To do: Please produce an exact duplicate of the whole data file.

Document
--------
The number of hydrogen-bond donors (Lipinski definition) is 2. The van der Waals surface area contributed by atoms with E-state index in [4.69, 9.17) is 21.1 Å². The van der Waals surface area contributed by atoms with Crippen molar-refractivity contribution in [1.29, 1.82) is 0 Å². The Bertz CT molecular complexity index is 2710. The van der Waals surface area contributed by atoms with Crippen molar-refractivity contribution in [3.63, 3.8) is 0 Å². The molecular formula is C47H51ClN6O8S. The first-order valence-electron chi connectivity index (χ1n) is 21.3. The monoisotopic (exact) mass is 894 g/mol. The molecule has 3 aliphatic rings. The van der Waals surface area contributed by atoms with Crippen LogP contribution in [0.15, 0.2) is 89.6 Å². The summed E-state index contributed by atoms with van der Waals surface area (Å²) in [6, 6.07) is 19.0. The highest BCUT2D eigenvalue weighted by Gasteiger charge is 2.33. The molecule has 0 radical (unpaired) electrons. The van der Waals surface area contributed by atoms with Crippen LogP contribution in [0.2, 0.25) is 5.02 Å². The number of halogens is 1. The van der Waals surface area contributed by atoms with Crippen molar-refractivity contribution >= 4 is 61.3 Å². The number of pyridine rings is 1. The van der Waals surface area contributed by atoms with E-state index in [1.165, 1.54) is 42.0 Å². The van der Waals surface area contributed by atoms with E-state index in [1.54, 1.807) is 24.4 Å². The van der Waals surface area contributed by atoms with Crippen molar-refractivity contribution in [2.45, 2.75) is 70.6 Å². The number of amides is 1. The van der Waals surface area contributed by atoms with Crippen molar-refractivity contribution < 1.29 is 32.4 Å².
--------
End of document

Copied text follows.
The number of hydrogen-bond donors (Lipinski definition) is 2. The van der Waals surface area contributed by atoms with E-state index in [4.69, 9.17) is 21.1 Å². The van der Waals surface area contributed by atoms with Crippen molar-refractivity contribution in [1.29, 1.82) is 0 Å². The Bertz CT molecular complexity index is 2710. The van der Waals surface area contributed by atoms with Crippen molar-refractivity contribution in [3.63, 3.8) is 0 Å². The molecular formula is C47H51ClN6O8S. The first-order valence-electron chi connectivity index (χ1n) is 21.3. The monoisotopic (exact) mass is 894 g/mol. The molecule has 3 aliphatic rings. The van der Waals surface area contributed by atoms with Crippen LogP contribution in [0.15, 0.2) is 89.6 Å². The summed E-state index contributed by atoms with van der Waals surface area (Å²) in [6, 6.07) is 19.0. The highest BCUT2D eigenvalue weighted by Gasteiger charge is 2.33. The molecule has 0 radical (unpaired) electrons. The van der Waals surface area contributed by atoms with Crippen LogP contribution in [0.2, 0.25) is 5.02 Å². The number of halogens is 1. The van der Waals surface area contributed by atoms with Crippen molar-refractivity contribution >= 4 is 61.3 Å². The number of pyridine rings is 1. The van der Waals surface area contributed by atoms with E-state index in [1.165, 1.54) is 42.0 Å². The van der Waals surface area contributed by atoms with E-state index in [1.54, 1.807) is 24.4 Å². The van der Waals surface area contributed by atoms with Crippen molar-refractivity contribution in [2.45, 2.75) is 70.6 Å². The number of amides is 1. The van der Waals surface area contributed by atoms with Crippen molar-refractivity contribution < 1.29 is 32.4 Å².